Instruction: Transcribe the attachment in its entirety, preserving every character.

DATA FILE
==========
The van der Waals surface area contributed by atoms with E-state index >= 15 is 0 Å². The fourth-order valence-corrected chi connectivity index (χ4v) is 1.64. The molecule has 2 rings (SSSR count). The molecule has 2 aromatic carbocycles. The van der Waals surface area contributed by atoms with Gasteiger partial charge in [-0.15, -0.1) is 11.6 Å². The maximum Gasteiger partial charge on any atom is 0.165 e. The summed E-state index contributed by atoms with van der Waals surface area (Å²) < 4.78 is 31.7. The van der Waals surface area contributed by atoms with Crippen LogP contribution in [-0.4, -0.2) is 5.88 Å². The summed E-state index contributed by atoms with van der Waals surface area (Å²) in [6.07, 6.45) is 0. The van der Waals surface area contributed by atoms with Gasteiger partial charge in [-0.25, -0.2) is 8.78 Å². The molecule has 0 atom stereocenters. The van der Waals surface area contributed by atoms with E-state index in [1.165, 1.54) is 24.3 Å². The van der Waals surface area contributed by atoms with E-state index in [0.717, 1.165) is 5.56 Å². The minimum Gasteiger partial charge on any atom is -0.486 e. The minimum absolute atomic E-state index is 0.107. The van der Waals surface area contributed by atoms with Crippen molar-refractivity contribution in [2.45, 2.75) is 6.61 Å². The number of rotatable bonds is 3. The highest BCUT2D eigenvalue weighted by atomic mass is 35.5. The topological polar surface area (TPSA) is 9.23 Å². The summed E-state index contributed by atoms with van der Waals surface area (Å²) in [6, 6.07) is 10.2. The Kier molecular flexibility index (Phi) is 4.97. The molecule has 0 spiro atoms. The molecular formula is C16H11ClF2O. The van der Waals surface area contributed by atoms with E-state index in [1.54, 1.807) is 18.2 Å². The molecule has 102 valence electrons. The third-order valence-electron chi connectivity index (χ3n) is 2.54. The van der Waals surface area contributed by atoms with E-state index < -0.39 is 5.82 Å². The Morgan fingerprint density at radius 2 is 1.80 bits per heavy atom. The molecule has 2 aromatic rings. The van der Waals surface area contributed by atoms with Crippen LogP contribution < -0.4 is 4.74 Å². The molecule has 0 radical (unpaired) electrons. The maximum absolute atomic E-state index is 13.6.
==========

The van der Waals surface area contributed by atoms with E-state index >= 15 is 0 Å². The fourth-order valence-corrected chi connectivity index (χ4v) is 1.64. The molecule has 2 rings (SSSR count). The molecule has 2 aromatic carbocycles. The van der Waals surface area contributed by atoms with Gasteiger partial charge in [-0.15, -0.1) is 11.6 Å². The maximum Gasteiger partial charge on any atom is 0.165 e. The summed E-state index contributed by atoms with van der Waals surface area (Å²) < 4.78 is 31.7. The van der Waals surface area contributed by atoms with Crippen LogP contribution in [-0.4, -0.2) is 5.88 Å². The summed E-state index contributed by atoms with van der Waals surface area (Å²) in [6.07, 6.45) is 0. The van der Waals surface area contributed by atoms with Gasteiger partial charge in [-0.25, -0.2) is 8.78 Å². The molecule has 0 atom stereocenters. The van der Waals surface area contributed by atoms with E-state index in [1.165, 1.54) is 24.3 Å². The van der Waals surface area contributed by atoms with E-state index in [0.717, 1.165) is 5.56 Å². The minimum Gasteiger partial charge on any atom is -0.486 e. The minimum absolute atomic E-state index is 0.107. The van der Waals surface area contributed by atoms with Crippen molar-refractivity contribution in [2.45, 2.75) is 6.61 Å². The number of rotatable bonds is 3. The highest BCUT2D eigenvalue weighted by atomic mass is 35.5. The topological polar surface area (TPSA) is 9.23 Å². The summed E-state index contributed by atoms with van der Waals surface area (Å²) in [6, 6.07) is 10.2. The Kier molecular flexibility index (Phi) is 4.97. The molecule has 0 spiro atoms. The molecular formula is C16H11ClF2O. The van der Waals surface area contributed by atoms with E-state index in [1.54, 1.807) is 18.2 Å². The molecule has 102 valence electrons. The third-order valence-electron chi connectivity index (χ3n) is 2.54. The van der Waals surface area contributed by atoms with E-state index < -0.39 is 5.82 Å². The Morgan fingerprint density at radius 2 is 1.80 bits per heavy atom. The molecule has 2 aromatic rings. The van der Waals surface area contributed by atoms with Crippen LogP contribution < -0.4 is 4.74 Å². The molecule has 0 radical (unpaired) electrons. The maximum absolute atomic E-state index is 13.6.